The Root Causes of Low Iron or Iron Deficiency

If your iron levels are sub-optimal, that means you need to uncover the root cause so you can get your levels back to safe and optimal ranges.

Keep in mind, iron imbalances are far more common than most people realize and can usually be resolved quickly and painlessly.

Secret Health Club editor’s note: Many people have too much iron leading to heart problems. This article is a starting point and is not meant to be definitive

Common Root Causes of Low Iron:

  • Digestive system imbalances―a poorly functioning digestive system cannot break down and absorb nutrients, like iron, effectively. This can be due to a compromised gut, low levels of stomach acid and digestive enzymes or digestive ailments like Leaky Gut Syndrome or Irritable Bowel Syndrome (IBS).

  • Food sensitivities―certain trigger-foods can cause digestive imbalances which lead to poor absorption of iron and other key nutrients.

  • Diet―a diet lacking in iron, and its co-factors like vitamin C, is a common root cause of iron deficiency.

    • Vegetarians and vegans often suffer iron deficiency because they lack the more absorbable “heme” iron that comes only from animal sources. Non-heme iron, from plants, is nutritious but not as absorbable…especially without enough vitamin C or if digestive issues are at-play.

    • In addition, the phytates in certain grains, like wheat, can inhibit the absorption of iron if consumed in excess2.

  • Blood loss―this is a big causal factor of iron deficiency in women with heavy periods. Blood loss can also be caused by an accident, trauma, birth or more serious issue like a pathogenic infection or colon cancer.

The Root Causes of Low or High Ferritin Levels

Your ferritin levels give us precious insights into not only your iron levels and risk of anemia, but also your body’s level of inflammation which may indicate the presence of certain diseases and infections.

  • Autoimmune disease―causes chronic inflammation and can interfere with your body’s ability to process and/or properly absorb iron, causing elevated levels of ferritin.

  • Infections―such as Epstein Barr, can be indicated by high levels of ferritin.

  • Hereditary Hemochromatoses―is a genetic condition in which iron levels builds up in your system. While rare, it’s important to identify as this requires regular blood donation to control.

How to Address The Root Causes and Optimize Your Iron Levels Safely

Now that you understand the root causes behind iron deficiency, let’s look at how to get your iron levels where they ought to be.

If it’s a digestive health or food sensitivity issue, your Health Coach or practitioner may recommend any of the following:

  • An elimination diet―is an affordable and accurate way to rule out trigger foods that may be harming your digestive tract. “Trigger foods” to eliminate for a period of time may include gluten or other grains, dairy, sugar, soy and eggs.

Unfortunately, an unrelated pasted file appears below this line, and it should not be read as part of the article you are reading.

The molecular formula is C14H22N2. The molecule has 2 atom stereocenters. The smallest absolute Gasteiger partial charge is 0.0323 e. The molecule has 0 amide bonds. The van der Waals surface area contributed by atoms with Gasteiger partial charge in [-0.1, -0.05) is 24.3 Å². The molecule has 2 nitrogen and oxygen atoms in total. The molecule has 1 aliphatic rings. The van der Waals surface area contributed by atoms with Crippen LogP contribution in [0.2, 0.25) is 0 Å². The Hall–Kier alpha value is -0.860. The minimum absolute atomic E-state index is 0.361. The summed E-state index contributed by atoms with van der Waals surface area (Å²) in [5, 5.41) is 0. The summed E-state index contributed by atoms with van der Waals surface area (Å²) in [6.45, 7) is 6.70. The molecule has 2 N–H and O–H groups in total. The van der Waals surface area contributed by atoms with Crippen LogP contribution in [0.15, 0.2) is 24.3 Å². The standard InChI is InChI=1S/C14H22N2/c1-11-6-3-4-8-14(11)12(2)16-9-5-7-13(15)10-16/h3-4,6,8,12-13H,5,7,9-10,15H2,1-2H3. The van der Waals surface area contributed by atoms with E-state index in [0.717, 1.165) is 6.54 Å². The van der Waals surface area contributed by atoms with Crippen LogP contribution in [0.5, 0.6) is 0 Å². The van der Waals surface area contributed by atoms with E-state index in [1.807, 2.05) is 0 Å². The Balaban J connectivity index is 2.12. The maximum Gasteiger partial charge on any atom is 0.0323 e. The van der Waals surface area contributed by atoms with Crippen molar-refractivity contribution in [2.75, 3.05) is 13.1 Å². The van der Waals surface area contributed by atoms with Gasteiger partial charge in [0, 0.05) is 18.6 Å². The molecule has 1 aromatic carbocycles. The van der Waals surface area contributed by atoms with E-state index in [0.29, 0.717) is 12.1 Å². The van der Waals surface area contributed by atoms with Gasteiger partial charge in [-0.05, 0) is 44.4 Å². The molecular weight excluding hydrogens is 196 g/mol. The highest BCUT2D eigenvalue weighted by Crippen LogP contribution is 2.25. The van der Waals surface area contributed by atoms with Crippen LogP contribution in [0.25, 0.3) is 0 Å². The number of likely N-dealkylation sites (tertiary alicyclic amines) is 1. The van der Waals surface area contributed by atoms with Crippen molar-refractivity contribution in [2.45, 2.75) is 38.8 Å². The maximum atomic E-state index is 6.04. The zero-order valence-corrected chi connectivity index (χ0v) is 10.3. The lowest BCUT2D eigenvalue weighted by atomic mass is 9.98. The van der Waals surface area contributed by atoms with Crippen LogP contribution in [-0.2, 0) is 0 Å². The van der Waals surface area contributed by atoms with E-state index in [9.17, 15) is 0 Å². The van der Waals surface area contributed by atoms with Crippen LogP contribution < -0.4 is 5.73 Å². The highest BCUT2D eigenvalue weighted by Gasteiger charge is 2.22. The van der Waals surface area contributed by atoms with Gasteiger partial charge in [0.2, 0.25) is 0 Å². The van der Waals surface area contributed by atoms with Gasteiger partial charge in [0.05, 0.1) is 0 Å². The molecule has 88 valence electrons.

• Probiotic support―this may mean taking a multi-strain probiotic supplement and/or increasing your intake of probiotic-rich foods like kombucha, kim chi, cultured vegetables, real pickles, yogurt and kefir.

  • Digestive enzyme support―plant-based digestive enzymes or hydrochloric acid supplements offer an effective way to support digestion while you work on healing your GI tract. Food-based sources of enzymes such as papaya, pineapple cultured or raw vegetables, may also be recommended.

If absorption and/or diet are at the root cause, your Health Coach or practitioner may recommend the following:

  • Iron supplementation―is a fast way to quickly increase your iron levels. However, be sure to work with your Health Coach or practitioner as too much supplemental iron can cause constipation. Plus, an excessof iron can cause a slew of separate health issues, so be sure to have your levels monitored regularly. 
  • Editors note: Don’t take iron without being sure you need it. have your B12 levels checked

  • Increasing your intake of vitamin C―which is crucial to optimal iron absorption. Vitamin C-rich foods include:

    • Cherries

    • Citrus fruits

    • Papaya

    • Broccoli

    • Kiwi

    • Brussels sprouts

    • Mango

    • Kohlrabi

    • Pineapple

    • Or supplementation may be indicated.

  • Increasing your intake of iron-rich foods such as:

    • Grassfed beef, bison and lamb

    • Organ meats, such as beef liver

    • Bone broths (these also aid in healing the digestive tract)

    • Dark leafy greens such as kale, collard greens, spinach, bok choy, chard, etc.

If you have a normal iron level and high ferritin, this suggests an inflammatory issue.Therefore, your Health Coach will help you focus on strategies to identify the root cause of that inflammation so it can be lowered, and on tracking your levels.

For high ferritin levels in addition to a high blood iron level, your Health Coach may refer you to a functional medical doctor for additional tests to rule out more serious conditions like Hereditary Hemochromatoses.

How Often to Track Your Iron Levels via Lab Work

This should be determined on an individual basis with your Health Coach or Functional Medicine practitioner.

That said, if your iron levels are off it’s a good idea to monitor your labs every few months to check progress and adjust your protocol accordingly.

FROM:-The knew Health Team

  1. https://www.ncbi.nlm.nih.gov/pmc/articles/PMC3999603/

  2. https://www.ncbi.nlm.nih.gov/pubmed/2820048

February 28, 2018/7 Comments/byKristen Boye